Starting in July 2015, Amazon paid publishers and authors who have books in Kindle Unlimited based on the number of pages read. The changeover was a response to authors who were gaming the system by releasing short works and were being paid at the same rate as Amazon was paying for novels.
This system worked great right up until scammers figured out that Amazon cannot track the actual pages being read. Instead, Amazon tracks a reader’s location in an ebook as a distance from the beginning of the ebook.
Scammers are taking advantage of that limitation by padding their titles out with filler text like multiple machine translations and random gibberish, and then tricking readers into clicking through to the end of the ebook.
Amazon records that jump to the end of the ebook as the ebook having been read, and pays the scammer (up to approximately $14, based on the page count cap and the current payout rate).
No one knows the scale of the problem, but many have concluded that authors and publishers are being harmed by the scam. From The Guardian:
All the authors who choose to make their books available on Kindle Unlimited are paid, not a flat rate for each page read, but a portion of funding pool that Amazon provides. The size of the pool fluctuates, from $11m last summer to $15m last month, but it’s set by Amazon. No matter how successful the scammers are, Amazon doesn’t lose any more or less than the $15m it sets aside to pay Kindle Unlimited authors.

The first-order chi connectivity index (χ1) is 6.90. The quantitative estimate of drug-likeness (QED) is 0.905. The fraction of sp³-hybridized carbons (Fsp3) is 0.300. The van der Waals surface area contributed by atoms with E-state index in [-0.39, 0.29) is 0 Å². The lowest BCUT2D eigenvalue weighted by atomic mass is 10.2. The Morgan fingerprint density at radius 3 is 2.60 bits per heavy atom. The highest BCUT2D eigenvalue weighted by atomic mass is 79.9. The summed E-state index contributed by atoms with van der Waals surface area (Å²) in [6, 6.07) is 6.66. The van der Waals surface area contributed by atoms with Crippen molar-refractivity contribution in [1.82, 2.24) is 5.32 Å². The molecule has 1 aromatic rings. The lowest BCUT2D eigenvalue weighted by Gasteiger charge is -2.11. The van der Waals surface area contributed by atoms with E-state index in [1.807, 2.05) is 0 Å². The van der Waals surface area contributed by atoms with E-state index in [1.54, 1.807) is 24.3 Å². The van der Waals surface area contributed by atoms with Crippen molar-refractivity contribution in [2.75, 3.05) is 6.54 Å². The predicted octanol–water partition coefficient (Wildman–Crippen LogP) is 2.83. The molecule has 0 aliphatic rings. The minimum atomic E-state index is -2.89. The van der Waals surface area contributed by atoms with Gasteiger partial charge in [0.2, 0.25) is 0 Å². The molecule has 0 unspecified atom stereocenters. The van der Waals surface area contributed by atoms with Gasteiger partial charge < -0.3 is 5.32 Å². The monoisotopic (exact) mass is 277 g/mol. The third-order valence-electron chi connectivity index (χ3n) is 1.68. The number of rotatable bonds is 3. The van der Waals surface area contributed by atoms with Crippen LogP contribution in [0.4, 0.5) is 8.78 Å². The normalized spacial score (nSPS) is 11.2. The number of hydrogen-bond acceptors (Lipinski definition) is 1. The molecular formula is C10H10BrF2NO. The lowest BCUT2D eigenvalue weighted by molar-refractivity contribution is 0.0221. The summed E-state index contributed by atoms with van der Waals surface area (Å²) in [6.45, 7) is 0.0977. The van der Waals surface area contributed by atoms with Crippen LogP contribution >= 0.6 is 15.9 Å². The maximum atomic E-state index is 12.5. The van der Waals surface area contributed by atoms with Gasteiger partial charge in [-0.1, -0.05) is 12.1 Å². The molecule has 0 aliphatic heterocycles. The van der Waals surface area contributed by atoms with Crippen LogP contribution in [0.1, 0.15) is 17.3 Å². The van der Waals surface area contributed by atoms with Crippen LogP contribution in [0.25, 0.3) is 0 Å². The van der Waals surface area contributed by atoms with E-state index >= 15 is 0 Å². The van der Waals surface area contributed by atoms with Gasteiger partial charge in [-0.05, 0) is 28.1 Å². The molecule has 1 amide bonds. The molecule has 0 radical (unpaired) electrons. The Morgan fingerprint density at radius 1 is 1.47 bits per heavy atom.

But other authors do lose out. The same pool goes to pay more “pages read”, reducing the fee for each individual page read.
That’s one way to look at it, but can you really prove that is the case?
In retrospect, there is evidence that Amazon has known about this problem since January, and has been changing the rules and adjusting the Kindle Unlimited pool to compensate for the scams.
Amazon demonstrated that they were aware of this scam in January, and we can see that in the changes Amazon made to the Kindle Unlimited rules on 1 February.
The retailer adjusted how they measured a page size, and they also set a hard limit on the number of pages paid for a given title. That cap of 3,000 pages was ridiculously large (most novels run to 300 to 400 pages in Amazon’s system) and was likely intended as a response to the scammers.
And ever since January, the per-page rate has held steady, suggesting that Amazon may be increasing the funding to compensate for the scammers.
Note: The monthly funding pools were announced after the fact.
- In January 2016, the funding pool totaled $15 million and the per-page rate $0.00411.
- In February 2016, the funding pool dipped to $14 million while the per-page rate rose to $0.00479.
- In March 2016, the funding pool rose again to $14.9 million as the per-page rate dipped to $0.00478.
The per-page rate has not fallen through the floor like The Guardian assumed would happen as the scammers cheated their way to higher revenues.
So unless you are going to argue that the rate would be higher in the absence of the scammers, we have to consider whether Amazon is aware of this problem, and is keeping authors from being harmed.
What do you think?
image by seanmfreese